Optimization of Brassica napus (canola) explant regeneration for genetic transformation

  1. Get@NRC: Optimization of Brassica napus (canola) explant regeneration for genetic transformation (Opens in a new window)
DOIResolve DOI: http://doi.org/10.1016/j.nbt.2011.06.014
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Journal titleNew Biotechnology
Pages144155; # of pages: 12
SubjectAgrobacterium; Benzyladenine; Binary vectors; Brassica napus; Commercial productions; Dinitrophenylhydrazine; Donor plants; Firefly luciferase; Genetic transformation; Genetically modified; Hypocotyl explants; Luciferase assays; Microspore culture; Oil seed crops; Plantlets; Regeneration capacity; Regeneration medium; Reporter gene; Somatic embryo; Transgenesis; Cell culture; Crops; Cultivation; Genes; Nucleic acids; Plants (botany); 2,4 dinitrophenylhydrazine; 6 n benzyladenine; luciferase; article; bacterial strain; controlled study; genetic transformation; nonhuman; plant regeneration; priority journal; rapeseed; Rhizobium radiobacter; somatic embryogenesis; Agriculture; Agrobacterium tumefaciens; Brassica napus; Crops, Agricultural; Gene Transfer Techniques; Genetic Engineering; Hypocotyl; Plant Shoots; Regeneration; Transformation, Genetic; Agrobacterium; Brassica napus; Brassica napus var. napus
AbstractBrassica napus (canola) is the second largest oilseed crop in the world. It is among the first crops to be genetically transformed, and genetically modified cultivars are in commercial production at very significant levels. Despite the early lead with respect to transgenesis, there remain cultivars that are recalcitrant to transformation. To address this, we have conducted an elaborate investigation of the conditions for regenerating shoots from hypocotyl explants from four genetic lines: Invigor 5020, Westar and Topas as well as a microspore culture derived line of Topas (Line 4079). We analyzed the effect of hormonal combinations in regeneration medium, donor plant age and explant type on the regeneration capacity of these plants. The analysis showed that hypocotyls of eight-day-old seedlings grown on media supplemented with 1. mg/L dinitrophenylhydrazine (2,4-D) produced the most shoots. Globular somatic embryos emerged following two weeks of 2,4-D treatment. When transferred to the medium containing 5. mg/L benzyladenine (BA), approximately 82% of embryos produced shoots within six weeks. Invigor plants were shown to regenerate more efficiently than Topas; the number of plantlets regenerated from Invigor was approximately 40-50% more as compared to Topas or Line 4079. When hypocotyl explants were co-cultivated with the Agrobacterium strain GV3101 harboring a binary vector carrying a firefly luciferase reporter gene (LUC), significant numbers of plantlets were LUC-positive in a luciferase assay. Frequency of such plants were: Invigor 5020 (54.2 ± 2.5%), Westar (53.7 ± 5.3), Topas (16.0 ± 0.24) and Line 4079 (13.4 ± 4). © 2011 Elsevier B.V.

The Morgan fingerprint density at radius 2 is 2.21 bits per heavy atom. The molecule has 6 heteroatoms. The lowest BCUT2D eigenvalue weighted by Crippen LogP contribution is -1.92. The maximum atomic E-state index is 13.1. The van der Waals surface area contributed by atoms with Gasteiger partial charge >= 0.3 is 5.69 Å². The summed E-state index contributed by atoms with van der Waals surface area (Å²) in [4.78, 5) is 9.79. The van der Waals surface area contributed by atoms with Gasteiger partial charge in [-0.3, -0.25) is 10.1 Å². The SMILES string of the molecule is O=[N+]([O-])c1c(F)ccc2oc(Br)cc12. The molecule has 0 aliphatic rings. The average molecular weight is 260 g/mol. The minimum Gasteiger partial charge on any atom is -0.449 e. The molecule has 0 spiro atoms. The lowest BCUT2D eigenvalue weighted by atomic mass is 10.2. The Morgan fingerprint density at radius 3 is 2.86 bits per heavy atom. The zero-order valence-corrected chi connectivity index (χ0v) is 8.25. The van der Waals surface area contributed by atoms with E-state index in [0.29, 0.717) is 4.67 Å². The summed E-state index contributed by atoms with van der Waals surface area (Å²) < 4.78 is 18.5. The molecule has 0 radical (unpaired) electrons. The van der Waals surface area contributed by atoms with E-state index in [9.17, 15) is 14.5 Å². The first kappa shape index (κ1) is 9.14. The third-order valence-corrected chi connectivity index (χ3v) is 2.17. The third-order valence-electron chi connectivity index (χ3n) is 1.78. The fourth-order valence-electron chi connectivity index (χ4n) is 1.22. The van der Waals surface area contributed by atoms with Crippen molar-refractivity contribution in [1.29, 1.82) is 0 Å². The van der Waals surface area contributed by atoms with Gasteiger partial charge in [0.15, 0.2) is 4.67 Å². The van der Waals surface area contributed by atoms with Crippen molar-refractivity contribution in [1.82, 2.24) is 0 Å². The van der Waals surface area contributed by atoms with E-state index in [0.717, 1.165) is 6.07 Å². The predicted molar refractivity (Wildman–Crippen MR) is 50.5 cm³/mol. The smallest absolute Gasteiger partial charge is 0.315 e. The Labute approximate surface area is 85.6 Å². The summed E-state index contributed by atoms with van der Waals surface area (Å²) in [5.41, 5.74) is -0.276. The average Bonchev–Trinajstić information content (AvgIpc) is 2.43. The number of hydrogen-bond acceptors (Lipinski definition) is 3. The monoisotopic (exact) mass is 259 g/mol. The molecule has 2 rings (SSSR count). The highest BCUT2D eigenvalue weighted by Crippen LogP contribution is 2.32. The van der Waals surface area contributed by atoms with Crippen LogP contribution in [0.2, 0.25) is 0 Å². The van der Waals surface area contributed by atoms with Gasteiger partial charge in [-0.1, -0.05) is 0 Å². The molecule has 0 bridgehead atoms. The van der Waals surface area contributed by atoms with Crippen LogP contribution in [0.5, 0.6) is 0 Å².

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AffiliationNational Research Council Canada (NRC-CNRC); NRC Plant Biotechnology Institute (PBI-IBP)
Peer reviewedYes
NPARC number21271390
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Record identifier598c1783-32df-48bc-9ad6-a32eeab11abb
Record created2014-03-24
Record modified2016-05-09
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